Season in Review: Anderson Varejao
Season Overview: In one respect, it’s easy to know what you’re going to get from Anderson Varejao – all-out energy, heart and hustle, rock-solid rebounding and defense. In another respect, it’s tough to expect an entire season of that good stuff.
The two are interrelated. There might not be a player in the NBA who gives his body up more than Varejao. But over the past two seasons, he’s taken a physical pounding for doing so.
Once again this year, the Wild Thing’s season was cut in half – with Varejao watching his teammates finish out the season in street clothes on the Cavaliers bench. In 2011-12, another All-Star-caliber season ended when Varejao was shelved with a non-displaced right wrist fracture on February 11. He missed the remaining 45 games of the truncated season.
It’s not that Varejao hasn’t shown he can handle the NBA grind. In the four seasons before last, Andy averaged over 71 games per season. But he was coming off the bench as a forward in those seasons and has been the club’s starting center over the past two. And for as his youthful exuberance, Varejao will be 30 years old when the 2012-13 tips off.
Still, at any age and at any frontline position, Anderson not only produces, but gives Coach Scott something completely unique. There isn’t a player in the league with Varejao’s combination of skill, smarts and hustle. Even the casual fan can see: Andy simply wants it more than anyone else.
And although the native Brazilian was playing out of position for the second straight season, he was putting up career numbers.
Comparing his stats from his career previous to 2011-12 to this year, Varejao made big leaps in scoring – from 7.1 ppg to 10.8 in 2012 – as well as rebounding (6.9 rpg to 11.5), offensive rebounding (2.3 to 4.4) and minutes per contest (24.7 to 31.4).
Anderson finished with a career-high 14 double-doubles, shot .514 from the floor while averaging 11.5 boards per game. Had he stayed healthy and on that pace all year, he’d have finished fourth in the NBA in rebounding.
If the Cavaliers intend to return to the postseason promised land, they’ll need Anderson healthy for an entire season. The squad was 10-15 in the 25 games Andy started and, again, he was playing at an All-Star level. He’ll likely play for Brazil in the 2012 Olympics in London, and the Wine and Gold hope he’s healthy and ready to roll when Training Camp begins six weeks later.
Lowlight: After watching Anderson for seven seasons, it’s obvious that injuries are the only thing that truly stops him. In four poor-shooting games earlier this season, Varejao scored 2, 3, 3 and 4 points, respectively. In those four games, he averaged 10.5 rebounds per contest.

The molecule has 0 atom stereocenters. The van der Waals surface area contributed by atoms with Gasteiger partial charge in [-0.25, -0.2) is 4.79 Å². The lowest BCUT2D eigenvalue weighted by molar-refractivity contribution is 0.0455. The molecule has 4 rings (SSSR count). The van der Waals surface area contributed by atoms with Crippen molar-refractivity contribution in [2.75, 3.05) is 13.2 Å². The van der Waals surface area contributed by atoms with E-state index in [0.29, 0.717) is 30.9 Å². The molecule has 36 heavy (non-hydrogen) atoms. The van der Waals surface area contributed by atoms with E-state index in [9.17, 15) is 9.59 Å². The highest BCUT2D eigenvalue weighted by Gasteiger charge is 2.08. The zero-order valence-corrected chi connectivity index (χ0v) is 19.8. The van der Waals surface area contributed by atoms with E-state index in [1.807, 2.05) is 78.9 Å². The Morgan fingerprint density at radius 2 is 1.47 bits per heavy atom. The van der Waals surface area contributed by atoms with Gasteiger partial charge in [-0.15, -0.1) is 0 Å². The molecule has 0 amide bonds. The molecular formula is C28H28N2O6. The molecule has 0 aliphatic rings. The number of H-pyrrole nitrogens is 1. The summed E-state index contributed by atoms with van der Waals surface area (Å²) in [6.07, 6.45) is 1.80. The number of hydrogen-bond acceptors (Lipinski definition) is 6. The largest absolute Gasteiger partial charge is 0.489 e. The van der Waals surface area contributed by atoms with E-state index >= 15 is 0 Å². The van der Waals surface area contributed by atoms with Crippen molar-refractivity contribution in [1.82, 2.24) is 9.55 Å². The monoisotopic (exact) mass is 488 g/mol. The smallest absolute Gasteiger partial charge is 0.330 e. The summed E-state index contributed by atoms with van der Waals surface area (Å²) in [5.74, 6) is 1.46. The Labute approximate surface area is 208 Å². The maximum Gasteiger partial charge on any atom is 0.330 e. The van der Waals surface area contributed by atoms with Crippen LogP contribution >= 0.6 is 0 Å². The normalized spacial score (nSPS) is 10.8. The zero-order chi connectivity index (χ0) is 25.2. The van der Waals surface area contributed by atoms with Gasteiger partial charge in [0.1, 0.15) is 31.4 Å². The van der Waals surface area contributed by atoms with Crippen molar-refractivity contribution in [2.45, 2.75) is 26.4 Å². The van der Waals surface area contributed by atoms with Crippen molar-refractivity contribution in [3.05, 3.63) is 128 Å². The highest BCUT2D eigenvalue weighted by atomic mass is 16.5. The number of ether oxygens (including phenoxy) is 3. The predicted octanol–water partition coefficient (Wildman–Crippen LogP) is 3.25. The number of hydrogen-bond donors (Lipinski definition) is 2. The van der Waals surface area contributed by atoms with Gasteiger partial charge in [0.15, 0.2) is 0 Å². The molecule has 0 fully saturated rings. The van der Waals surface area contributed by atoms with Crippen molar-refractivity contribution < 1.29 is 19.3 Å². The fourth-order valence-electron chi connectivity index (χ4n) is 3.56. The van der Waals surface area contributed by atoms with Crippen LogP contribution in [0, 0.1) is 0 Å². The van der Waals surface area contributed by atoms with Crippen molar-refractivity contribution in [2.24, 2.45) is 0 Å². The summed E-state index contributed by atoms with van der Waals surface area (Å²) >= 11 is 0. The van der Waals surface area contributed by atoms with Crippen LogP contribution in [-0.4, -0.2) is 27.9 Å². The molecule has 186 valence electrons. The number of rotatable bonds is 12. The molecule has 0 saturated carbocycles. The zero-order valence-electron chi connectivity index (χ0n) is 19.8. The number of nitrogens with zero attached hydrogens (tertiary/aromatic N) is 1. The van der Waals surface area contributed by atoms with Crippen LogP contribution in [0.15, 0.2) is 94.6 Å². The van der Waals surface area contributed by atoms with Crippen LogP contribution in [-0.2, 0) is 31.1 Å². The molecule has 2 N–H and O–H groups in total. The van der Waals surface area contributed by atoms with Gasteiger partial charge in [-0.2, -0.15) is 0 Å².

Odds and Ends: … Encouraged by his road dog, Anthony Parker, Anderson got hooked on several TV series during the season, including “Boardwalk Empire,” “Sons of Anarchy” and, of course, “Breaking Bad.”
By the Numbers: 11, 11; 17, 17; 20, 20 … symmetrical scoring and rebounding games for Varejao against some of the league’s toughest opponents. He notched 11 points and 11 boards against Miami, 17 and 17 against the World Champion Mavericks and 20 and 20 against the Celtics.
Looking forward: More than anything, Cavs coaches and fans are just looking forward to more Varejao. But if there’s one thing those parties are really anticipating is what teaming Varejao with Tristan Thompson will look like.
Thompson was just finding his rookie footing when Anderson went down and was thrust into the starting lineup not long after. Playing the two space-eating energy guys together – plus a possible 2012 Draft pick – is an enticing idea heading into next year.
Quotable: Celtics coach, Doc Rivers …
“Varejao’s always an All-Star as far as I’m concerned. I think they should keep a spot for a role player. That’s what he does, he plays his role…He had 20 points and they didn’t run one (offensive) set for him.”
Mavericks forward, Dirk Nowitzki …
“He’s an animal. We knew that coming in and he’s just great. He’s relentless…He’s got a great nose for the ball and he just keeps coming. (There are plays) when you think two guys have it and he just gets in there, tips it and someone comes up with it…He’s very active. I don’t think we’re the only team he’s done it to.”
Celtics forward, Paul Pierce …
“Varejao is just a pain in the butt with his offensive rebounding, the way he knocks down shots and keeps (loose) balls alive. He’s probably one of the more underrated players in the NBA with how much energy he gives this ball club…He has a knack of somehow coming up with the ball all the time.”